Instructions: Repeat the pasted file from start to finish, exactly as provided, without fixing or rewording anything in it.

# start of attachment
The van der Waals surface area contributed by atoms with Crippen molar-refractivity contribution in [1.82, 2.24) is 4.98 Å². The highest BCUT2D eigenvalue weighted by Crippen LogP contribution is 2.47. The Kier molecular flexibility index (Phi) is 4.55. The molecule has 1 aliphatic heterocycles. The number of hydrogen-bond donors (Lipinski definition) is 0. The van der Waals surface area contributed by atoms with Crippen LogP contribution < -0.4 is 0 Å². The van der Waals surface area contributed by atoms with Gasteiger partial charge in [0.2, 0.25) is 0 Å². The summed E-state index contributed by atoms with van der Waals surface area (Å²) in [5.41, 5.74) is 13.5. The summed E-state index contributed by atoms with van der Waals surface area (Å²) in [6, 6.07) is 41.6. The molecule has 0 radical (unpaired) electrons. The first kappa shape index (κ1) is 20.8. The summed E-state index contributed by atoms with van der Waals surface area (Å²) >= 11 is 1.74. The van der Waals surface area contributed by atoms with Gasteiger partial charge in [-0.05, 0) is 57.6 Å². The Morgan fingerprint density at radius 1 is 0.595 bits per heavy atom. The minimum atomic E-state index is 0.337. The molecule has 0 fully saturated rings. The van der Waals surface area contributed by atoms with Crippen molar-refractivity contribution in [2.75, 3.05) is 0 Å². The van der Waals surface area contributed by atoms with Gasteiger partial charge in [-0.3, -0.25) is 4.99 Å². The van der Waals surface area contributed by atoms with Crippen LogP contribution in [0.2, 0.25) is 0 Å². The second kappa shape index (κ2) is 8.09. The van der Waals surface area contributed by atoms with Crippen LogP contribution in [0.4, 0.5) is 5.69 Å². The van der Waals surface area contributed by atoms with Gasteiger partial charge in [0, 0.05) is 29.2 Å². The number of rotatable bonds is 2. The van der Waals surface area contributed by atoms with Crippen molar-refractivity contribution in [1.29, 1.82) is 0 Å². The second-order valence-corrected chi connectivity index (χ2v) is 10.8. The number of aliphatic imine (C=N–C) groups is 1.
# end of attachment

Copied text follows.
The van der Waals surface area contributed by atoms with Crippen molar-refractivity contribution in [1.82, 2.24) is 4.98 Å². The highest BCUT2D eigenvalue weighted by Crippen LogP contribution is 2.47. The Kier molecular flexibility index (Phi) is 4.55. The molecule has 1 aliphatic heterocycles. The number of hydrogen-bond donors (Lipinski definition) is 0. The van der Waals surface area contributed by atoms with Crippen LogP contribution < -0.4 is 0 Å². The van der Waals surface area contributed by atoms with Gasteiger partial charge in [0.2, 0.25) is 0 Å². The summed E-state index contributed by atoms with van der Waals surface area (Å²) in [5.41, 5.74) is 13.5. The summed E-state index contributed by atoms with van der Waals surface area (Å²) in [6, 6.07) is 41.6. The molecule has 0 radical (unpaired) electrons. The first kappa shape index (κ1) is 20.8. The summed E-state index contributed by atoms with van der Waals surface area (Å²) >= 11 is 1.74. The van der Waals surface area contributed by atoms with Gasteiger partial charge in [-0.05, 0) is 57.6 Å². The Morgan fingerprint density at radius 1 is 0.595 bits per heavy atom. The minimum atomic E-state index is 0.337. The molecule has 0 fully saturated rings. The van der Waals surface area contributed by atoms with Crippen molar-refractivity contribution in [2.75, 3.05) is 0 Å². The van der Waals surface area contributed by atoms with Gasteiger partial charge in [-0.3, -0.25) is 4.99 Å². The van der Waals surface area contributed by atoms with Crippen LogP contribution in [0.2, 0.25) is 0 Å². The second kappa shape index (κ2) is 8.09. The van der Waals surface area contributed by atoms with Crippen LogP contribution in [0.4, 0.5) is 5.69 Å². The van der Waals surface area contributed by atoms with Gasteiger partial charge in [0, 0.05) is 29.2 Å². The number of rotatable bonds is 2. The van der Waals surface area contributed by atoms with Crippen molar-refractivity contribution in [1.29, 1.82) is 0 Å². The second-order valence-corrected chi connectivity index (χ2v) is 10.8. The number of aliphatic imine (C=N–C) groups is 1.